The U.S. can’t do much to solve the eurozone crisis, but stifling our own economic recovery could make it worse. (More)
The EU and Greece, Part III: What Won’t Help, and What Will (Non-Cynical Saturday)
This week Morning Feature has looked at the European Union, Greece, and the ongoing eurozone crisis. Thursday we discussed what the crisis is not: a small-scale model of the U.S. future. Yesterday we explored what the crisis is: a predictable and perhaps inevitable stage in the EU project. Today we conclude with what the U.S. should and should not do as the challenge evolves.
What Won’t Help: Austerity and the Kitchen Table Fallacy
German Chancellor Angela Merkel can’t understand why there is any controversy about fiscal austerity. “It’s just about not spending more than you collect. It’s astonishing that this simple fact leads to such debates.”
You might call it the Kitchen Table Fallacy, and it’s popular among conservatives in the U.S. as well. It says a government budget is like what you do when you work out family finances at the kitchen table. You can’t spend more than you take in. If the paychecks won’t cover everything, you have to tighten your belt. Chancellor Merkel calls that “this simple fact.”
There are many flaws with this fallacy. For example, Chancellor Merkel’s – and Republicans’ – response to a shortfall is one few families would consider: stop feeding the kids. In conservative terms, a family’s children are the ‘takers‘ who consume more than they produce. Newt Gingrich’s proposal to make poor kids work as school janitors to help support their families exposed that absurdity of the Kitchen Table Fallacy.
But the deeper problem with the Kitchen Table Fallacy is the implication that no family should ever buy more than they can afford with cash-on-hand. Families often borrow money for worthwhile reasons: to buy a home or a car, send children to college, or pay for repairs or medical bills. Paychecks are not always steady, and bills even less so. When the month’s bills exceed the month’s income, or they need to make long-term purchases, families borrow money. The payments on those loans join the monthly bills. When the income exceeds the month’s bills – from a better job, or a windfall like a tax refund or inheritance – responsible families pay off some of the loans.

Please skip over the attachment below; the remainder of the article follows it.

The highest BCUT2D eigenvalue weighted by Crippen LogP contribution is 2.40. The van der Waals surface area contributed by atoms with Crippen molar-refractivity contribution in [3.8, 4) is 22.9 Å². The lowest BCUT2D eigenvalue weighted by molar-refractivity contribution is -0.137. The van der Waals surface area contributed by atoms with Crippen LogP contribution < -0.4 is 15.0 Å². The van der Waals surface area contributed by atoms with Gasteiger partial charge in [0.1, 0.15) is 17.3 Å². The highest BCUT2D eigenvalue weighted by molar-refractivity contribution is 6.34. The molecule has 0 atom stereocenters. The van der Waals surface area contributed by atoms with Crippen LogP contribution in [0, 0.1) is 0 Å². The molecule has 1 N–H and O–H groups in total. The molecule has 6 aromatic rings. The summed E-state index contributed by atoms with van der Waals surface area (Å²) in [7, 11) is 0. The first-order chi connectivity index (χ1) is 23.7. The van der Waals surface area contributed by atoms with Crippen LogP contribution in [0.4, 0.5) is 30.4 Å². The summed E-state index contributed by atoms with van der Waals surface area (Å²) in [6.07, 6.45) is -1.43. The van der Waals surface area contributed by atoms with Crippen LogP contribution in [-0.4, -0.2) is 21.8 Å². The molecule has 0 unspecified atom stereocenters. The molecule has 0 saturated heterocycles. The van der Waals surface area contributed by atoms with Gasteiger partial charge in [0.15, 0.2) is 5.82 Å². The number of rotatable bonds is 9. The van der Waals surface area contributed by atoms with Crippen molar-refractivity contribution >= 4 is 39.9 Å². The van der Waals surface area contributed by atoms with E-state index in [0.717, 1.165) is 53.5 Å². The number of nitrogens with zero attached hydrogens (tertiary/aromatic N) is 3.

Austerity and the Evidence
That idea of borrowing in a crunch and consolidating during good times is not just for families. Last September the International Monetary Fund released a report on fiscal austerity titled Painful Medicine. It wasn’t good news for Chancellor Merkel and her allies:
Recent IMF research provides an answer to this question. Evidence from data over the past 30 years shows that consolidation lowers incomes in the short term, with wage-earners taking more of a hit than others; it also raises unemployment, particularly long-term unemployment.